(26 Jan '05)
26 January 2005 ,Amritapuri
Today marks one month. One month since the tsunami came. One month since everything changed for millions in South East Asia.
250,000—this is the death toll. But what about the number of people sent into mourning? What about the number of people rendered homeless? What about the number who lost their source of income? Their ability to sleep through the night? For them—the survivors—one month ago everything changed. And for one month now they’ve been waiting for it to change back.
Each day many come to Amma, and their eyes say it all.
Death does not negotiate; it forces you to accept. And this is what is happening—slowly, with each passing week, the villagers are coming more and more to terms with the empty spaces left in their lives.
Now, it’s the other things—the things that are actually possible to fight—about which they are coming to Amma.
“Amme! What should I do?” one woman asked Amma a few days back. “My daughter just had a baby. She is staying at my sister’s house now, but I am not sure how long her husband will allow it. There is no proper place for her at the shelters. There is no privacy.”
“I can’t sleep,” another told Amma. “It is just one big room there with everyone sleeping together—the men, the women, the children. We’ve never lived like this before. My daughter is all grown up; it makes me uncomfortable. How many more days will we have to stay like this? With the turning of each day, our hopes are dying. Our house is still standing, but to sleep there is terrifying; its structure is no longer sound. Everything inside was washed away. The government is not interested. Amma, you have to look after us. You have to help us. If Amma even thinks it, I know it will happen.”
Amma says that when she hears such things, it pains her.
“It’s as if someone is lying in front of me who has been in an accident and I want to rush them to the hospital, but my hands are tied behind my back,” Amma told one of the ladies. “We are ready to build any number of houses, but the government won’t give us the plan or any guidance. There is no support corresponding with the level of the Ashram’s inspiration. We just need the government to give us the plan. They are not moving fast enough according to the pain and suffering of the people.”
Since the tsunami, the Ashram has built temporary shelters for some 250 families in the Alappad Panchayat alone—and for another 300 families in Nagapattinam, Tamil Nadu. It has also lent five acres of land to the Kerala government for it to build temporary shelters on as well, and is accommodating 2,000 villagers at the Amrita University engineering college—despite the fact that Christmas vacation has long since ended. Amma says she was happy that the Ashram was able to get the shelters up so quickly, but that now she is saddened to hear the sorrows of the villagers. She is impatient to get the construction of the new houses started.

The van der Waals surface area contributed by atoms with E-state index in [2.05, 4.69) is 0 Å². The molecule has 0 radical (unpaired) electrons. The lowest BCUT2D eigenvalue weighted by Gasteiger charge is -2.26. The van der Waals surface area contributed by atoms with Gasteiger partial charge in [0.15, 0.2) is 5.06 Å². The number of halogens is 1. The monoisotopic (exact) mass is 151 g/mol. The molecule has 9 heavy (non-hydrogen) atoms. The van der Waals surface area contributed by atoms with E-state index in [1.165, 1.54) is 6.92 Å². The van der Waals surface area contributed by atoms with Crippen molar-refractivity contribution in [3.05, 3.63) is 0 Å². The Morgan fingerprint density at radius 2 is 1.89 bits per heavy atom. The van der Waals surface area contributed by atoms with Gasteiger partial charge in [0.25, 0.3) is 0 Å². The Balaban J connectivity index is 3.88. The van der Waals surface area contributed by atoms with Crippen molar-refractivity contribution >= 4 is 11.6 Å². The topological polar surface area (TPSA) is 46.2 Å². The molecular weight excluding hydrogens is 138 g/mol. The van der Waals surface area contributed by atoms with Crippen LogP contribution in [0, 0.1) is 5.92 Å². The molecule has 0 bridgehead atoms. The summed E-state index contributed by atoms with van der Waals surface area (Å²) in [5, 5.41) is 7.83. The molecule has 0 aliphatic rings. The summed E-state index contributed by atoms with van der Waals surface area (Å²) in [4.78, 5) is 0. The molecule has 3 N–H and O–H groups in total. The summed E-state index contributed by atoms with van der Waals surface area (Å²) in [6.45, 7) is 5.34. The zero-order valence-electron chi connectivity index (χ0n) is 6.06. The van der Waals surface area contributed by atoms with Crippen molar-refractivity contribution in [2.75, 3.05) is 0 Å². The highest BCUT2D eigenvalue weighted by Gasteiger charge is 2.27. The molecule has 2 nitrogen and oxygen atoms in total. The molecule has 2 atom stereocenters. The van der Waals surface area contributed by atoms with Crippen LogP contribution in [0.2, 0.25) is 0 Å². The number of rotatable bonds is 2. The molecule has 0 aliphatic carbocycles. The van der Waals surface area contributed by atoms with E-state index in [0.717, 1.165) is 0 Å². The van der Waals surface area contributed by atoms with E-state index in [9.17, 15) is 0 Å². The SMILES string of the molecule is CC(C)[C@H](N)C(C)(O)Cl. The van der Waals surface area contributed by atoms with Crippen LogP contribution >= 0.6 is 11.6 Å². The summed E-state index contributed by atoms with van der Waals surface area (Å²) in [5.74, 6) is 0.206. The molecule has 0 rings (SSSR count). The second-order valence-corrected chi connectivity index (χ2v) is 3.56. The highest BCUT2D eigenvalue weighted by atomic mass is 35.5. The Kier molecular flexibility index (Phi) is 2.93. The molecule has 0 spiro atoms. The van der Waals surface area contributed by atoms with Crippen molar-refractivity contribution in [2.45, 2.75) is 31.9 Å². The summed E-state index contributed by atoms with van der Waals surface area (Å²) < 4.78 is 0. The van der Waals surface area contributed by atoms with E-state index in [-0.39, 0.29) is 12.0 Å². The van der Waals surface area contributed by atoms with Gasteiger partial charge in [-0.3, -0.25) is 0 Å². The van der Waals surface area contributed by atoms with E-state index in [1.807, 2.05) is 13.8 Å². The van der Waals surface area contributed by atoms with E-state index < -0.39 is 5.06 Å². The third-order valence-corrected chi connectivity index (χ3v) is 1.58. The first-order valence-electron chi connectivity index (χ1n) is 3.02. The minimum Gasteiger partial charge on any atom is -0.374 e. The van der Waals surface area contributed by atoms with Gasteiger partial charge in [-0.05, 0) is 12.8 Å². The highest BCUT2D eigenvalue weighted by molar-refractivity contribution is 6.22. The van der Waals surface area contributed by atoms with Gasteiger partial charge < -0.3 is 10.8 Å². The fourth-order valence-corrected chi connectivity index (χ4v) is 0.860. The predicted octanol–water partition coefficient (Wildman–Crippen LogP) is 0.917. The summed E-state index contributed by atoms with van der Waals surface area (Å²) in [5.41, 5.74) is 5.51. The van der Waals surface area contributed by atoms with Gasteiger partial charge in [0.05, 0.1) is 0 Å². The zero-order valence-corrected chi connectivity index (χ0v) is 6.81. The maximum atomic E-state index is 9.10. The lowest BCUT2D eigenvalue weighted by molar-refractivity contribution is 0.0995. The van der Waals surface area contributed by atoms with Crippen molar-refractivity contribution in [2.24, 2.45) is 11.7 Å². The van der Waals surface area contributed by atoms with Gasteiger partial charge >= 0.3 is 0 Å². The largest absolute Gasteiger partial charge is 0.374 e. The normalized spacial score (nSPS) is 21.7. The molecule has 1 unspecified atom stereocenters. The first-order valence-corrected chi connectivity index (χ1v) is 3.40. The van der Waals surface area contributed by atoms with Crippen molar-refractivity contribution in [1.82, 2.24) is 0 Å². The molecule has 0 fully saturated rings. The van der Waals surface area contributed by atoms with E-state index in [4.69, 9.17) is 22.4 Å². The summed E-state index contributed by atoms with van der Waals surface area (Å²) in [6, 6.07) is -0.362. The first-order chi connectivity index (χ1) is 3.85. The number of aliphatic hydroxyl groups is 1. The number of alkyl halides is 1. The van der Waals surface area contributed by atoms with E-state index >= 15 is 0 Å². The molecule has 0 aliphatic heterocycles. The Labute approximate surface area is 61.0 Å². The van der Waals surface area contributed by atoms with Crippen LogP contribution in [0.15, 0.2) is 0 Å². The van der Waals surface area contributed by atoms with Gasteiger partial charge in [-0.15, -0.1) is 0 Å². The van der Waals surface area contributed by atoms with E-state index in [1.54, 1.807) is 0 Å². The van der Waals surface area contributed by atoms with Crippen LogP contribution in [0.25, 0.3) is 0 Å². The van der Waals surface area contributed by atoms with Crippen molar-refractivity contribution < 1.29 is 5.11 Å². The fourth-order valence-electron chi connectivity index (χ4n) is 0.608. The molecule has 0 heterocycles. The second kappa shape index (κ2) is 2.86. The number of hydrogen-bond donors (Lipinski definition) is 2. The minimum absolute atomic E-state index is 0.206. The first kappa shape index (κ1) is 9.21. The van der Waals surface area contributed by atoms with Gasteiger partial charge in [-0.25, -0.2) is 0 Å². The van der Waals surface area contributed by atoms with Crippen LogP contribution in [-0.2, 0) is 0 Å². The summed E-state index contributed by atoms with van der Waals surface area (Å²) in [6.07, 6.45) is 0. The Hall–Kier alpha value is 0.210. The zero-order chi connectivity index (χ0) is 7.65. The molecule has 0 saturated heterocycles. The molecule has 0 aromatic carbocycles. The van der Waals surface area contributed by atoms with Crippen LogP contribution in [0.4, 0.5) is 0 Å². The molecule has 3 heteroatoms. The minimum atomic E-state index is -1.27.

The villagers’ hardships are seemingly unending. With their fishing nets and boats lost or damaged beyond repair, the fishermen have no way to work. And even the ones who have the means to fish are not going out to sea. They say the fish are not where they are supposed to be, that the sea has strange undercurrents now, and even when they make a size able catch they are not able to sell it at a decent price.
Others villagers are finding themselves in awkward social situations—such as parents who had arranged the marriage of their children but now the groom or bride-to-be is dead. In some cases, all the money and jewellery for the wedding has been lost in the flood—or even their entire home. “How can my daughter get married now?” they ask Amma. “What can we do?”
Some women are in the final stage of pregnancy but have no proper place to rest. The sick have no chairs to sit on, no cots to lie down upon at the camps.
At the shelters, many of the men have begun sleeping in the open air, out of consideration for the women. “They are trying to be strong,” Amma says, “but many are suffering from depression.” They have no work, and they don’t see any light at the end of the tunnel.
If it wasn’t for the food and the roof put over the head by the Ashram, who knows what they would be doing. In fact, on January 10th, when Amma walked from the Ashram to the Azhikkal in order to offer Her prayers for the dead, she was approached by a group of strong young men who were boiling with anger at how little help they were being offered by the government. They boldly declared, “If not for what you have done, Amma, we would have simply taken to terrorism!”
The Ashram has not stopped serving food since the day the tsunami struck—first at the 12 relief camps, then at the temporary shelters and at 22 food counters up and down the Beach Road.
But it has not been easy.
There is no way to calculate how many people will come to take food on any given day. Seemingly at random, one day it’s more, one day it’s less. According to the brahmachari in charge, one of the problems is the phenomenon of what have come to be known as “tsunami tourists,” people who take drives down Beach Road to view the damage and then—having no other place to get food—eat at the Ashram counters.